This lecture is about handling a prediction problem where one wants to use a set of variables to predict a binary outcome. For example, given different features in an email message predict if it is spam or not spam. This kind of method would be the basis the basis of building a spam filter for an email system. The statistical model that can be used in this case is termed logistic regression and is a flexible way to relate a binary response to continuous variables.

The **spam.RData** from the **Week11** folder is a data frame **dat** along with a logical varible **train** that divides the data frame into two parts (training an testing).
**dat** is data on 4601 emails and **spamMetaData.txt** has information about the variables.

Since binary variables only take on two aspects we can just code them as being **0** and **1**. In particular `dat$spam`

is a [0,1] variable where 0 is not spam and 1 is spam. The variable **capLong** appears to be useful in predicting spam and the goal is to find the *probability* that a email is spam given that the value for capLong. Probabilities are always between [0,1] and the logistic is a useful way to convert arbitrary values to this range.

Converting a linear function to a probability:

probability = \(p(X) = \phi( \alpha + \beta X )= \frac{e^{(\alpha + \beta X)} } { 1+ e^{(\alpha + \beta X)}} \)

See Chapter 4 of ISLR for examples why this is better than just

probability \(= \alpha + \beta X \)

In the logistic regression the interpretation is the probability that one observes a "1" for a given value of X is \(P(X) = \phi( \alpha + \beta X )\). The probability of being a "0" is just \(1 - P(X) \).

The **glm** function in R can be used to find \(\alpha\) and \(\beta\). It uses the formula syntax also found in **lm** but uses maximum likelihood (ML) to fit these parameters. ML is a more general method of estimating parameters than least squares and can be interpreted as finding parameters that maximize the probability of having observed the data.

To illustrate this concept here is an example where the probability is estimated without any covariates.

The setup is we have data \(Y_1, Y_2, Y_3, ... , Y_n\) where the probability/likelihood function is

\(L( Y, \theta) = \theta \quad \quad \) if \(Y=1\)

and

\( = 1-\theta \quad \quad\) if \(Y=0\).

For a given value of \(\theta\) this is the probability observing the data value, \(Y\). For a given value of the data this is how likely it is given a choice of \(\theta\).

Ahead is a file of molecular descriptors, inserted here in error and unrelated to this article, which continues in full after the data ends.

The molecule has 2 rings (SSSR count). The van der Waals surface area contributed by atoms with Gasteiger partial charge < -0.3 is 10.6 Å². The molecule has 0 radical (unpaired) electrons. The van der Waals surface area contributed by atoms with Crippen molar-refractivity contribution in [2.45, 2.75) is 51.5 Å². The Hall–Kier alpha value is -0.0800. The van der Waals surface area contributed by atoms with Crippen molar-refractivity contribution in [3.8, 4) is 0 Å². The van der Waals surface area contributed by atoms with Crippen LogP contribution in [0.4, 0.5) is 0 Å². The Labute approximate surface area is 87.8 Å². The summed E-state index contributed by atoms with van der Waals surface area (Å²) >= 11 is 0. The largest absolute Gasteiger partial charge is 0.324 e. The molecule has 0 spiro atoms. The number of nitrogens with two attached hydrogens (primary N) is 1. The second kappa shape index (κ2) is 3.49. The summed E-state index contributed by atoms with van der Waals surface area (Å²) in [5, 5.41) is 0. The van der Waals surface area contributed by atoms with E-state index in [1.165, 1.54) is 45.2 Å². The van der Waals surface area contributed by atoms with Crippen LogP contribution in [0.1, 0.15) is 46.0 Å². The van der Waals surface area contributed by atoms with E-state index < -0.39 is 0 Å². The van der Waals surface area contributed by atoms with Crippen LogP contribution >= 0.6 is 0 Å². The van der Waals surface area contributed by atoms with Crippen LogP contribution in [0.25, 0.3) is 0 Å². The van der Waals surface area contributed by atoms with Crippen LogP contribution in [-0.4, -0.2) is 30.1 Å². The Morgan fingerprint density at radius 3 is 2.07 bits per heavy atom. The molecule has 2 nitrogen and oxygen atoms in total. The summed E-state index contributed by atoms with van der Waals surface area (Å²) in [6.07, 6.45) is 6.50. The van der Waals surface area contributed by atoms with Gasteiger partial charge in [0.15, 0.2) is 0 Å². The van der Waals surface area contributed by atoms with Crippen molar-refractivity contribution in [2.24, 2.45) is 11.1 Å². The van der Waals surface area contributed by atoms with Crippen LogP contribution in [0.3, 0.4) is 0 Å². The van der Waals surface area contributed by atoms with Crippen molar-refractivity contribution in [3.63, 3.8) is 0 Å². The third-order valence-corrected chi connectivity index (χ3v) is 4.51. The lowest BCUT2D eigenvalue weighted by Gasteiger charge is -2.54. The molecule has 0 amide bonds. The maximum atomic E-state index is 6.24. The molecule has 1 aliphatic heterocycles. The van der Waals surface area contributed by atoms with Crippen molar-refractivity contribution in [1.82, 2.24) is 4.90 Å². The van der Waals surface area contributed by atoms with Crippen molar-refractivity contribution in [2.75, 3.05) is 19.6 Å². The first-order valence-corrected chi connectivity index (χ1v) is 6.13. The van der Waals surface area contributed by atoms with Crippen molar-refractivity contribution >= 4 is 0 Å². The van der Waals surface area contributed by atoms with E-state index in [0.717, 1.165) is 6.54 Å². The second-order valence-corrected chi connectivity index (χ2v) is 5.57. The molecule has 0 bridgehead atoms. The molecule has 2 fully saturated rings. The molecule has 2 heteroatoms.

Assuming the sample values are independent (unrelated to each other) the likelihood for the sample is the product of the individuals.

\(L( Y_1, \theta) \times L( Y_2, \theta) \ldots \times L( Y_n, \theta) \)

the data is fixed and \(\theta\) is found by maximizing this expression. It is easier to maximize the log likelihood and one will get the same answer:

\( log( L( Y_1, \theta) + log( L( Y_2, \theta) + \ldots + log( L( Y_n, \theta) \)

This is analagous to the sum of squares in least squares fitting and how one figures out what the equivalent idea is for a residual.

The last sum can be simplified as
\(M log( \theta) + (n-M)log( 1- theta)\)

where M is the number of data values that are 1. ( n-M are equal to zero).
Taking derivatives and setting equal to zero we have
\(M/\theta - (n-M)/(1- \theta) = 0 \)

and so \(\hat{\theta} = M/n \) .

*The probability that Y=1 is estimated by the fraction of the sample that is equal to 1.*

Note that in the simple example above it is equivalent to \(\beta=0\) and \(\theta = \phi( \alpha )\). With an additional variable one has more parameters one has to use the logistic transform to keep the probabilities between 0 and 1. One still maximizes a sum like the log likelihood above but each term can be different because observation can depend on a different value for the variable.

\( log( L( Y_1, \phi( \alpha + X_1\beta )) \quad + \quad log( L( Y_2, \phi( \alpha + X_2\beta )) \quad + \ldots + \quad log( L( Y_n, \phi( \alpha + X_n\beta )) \)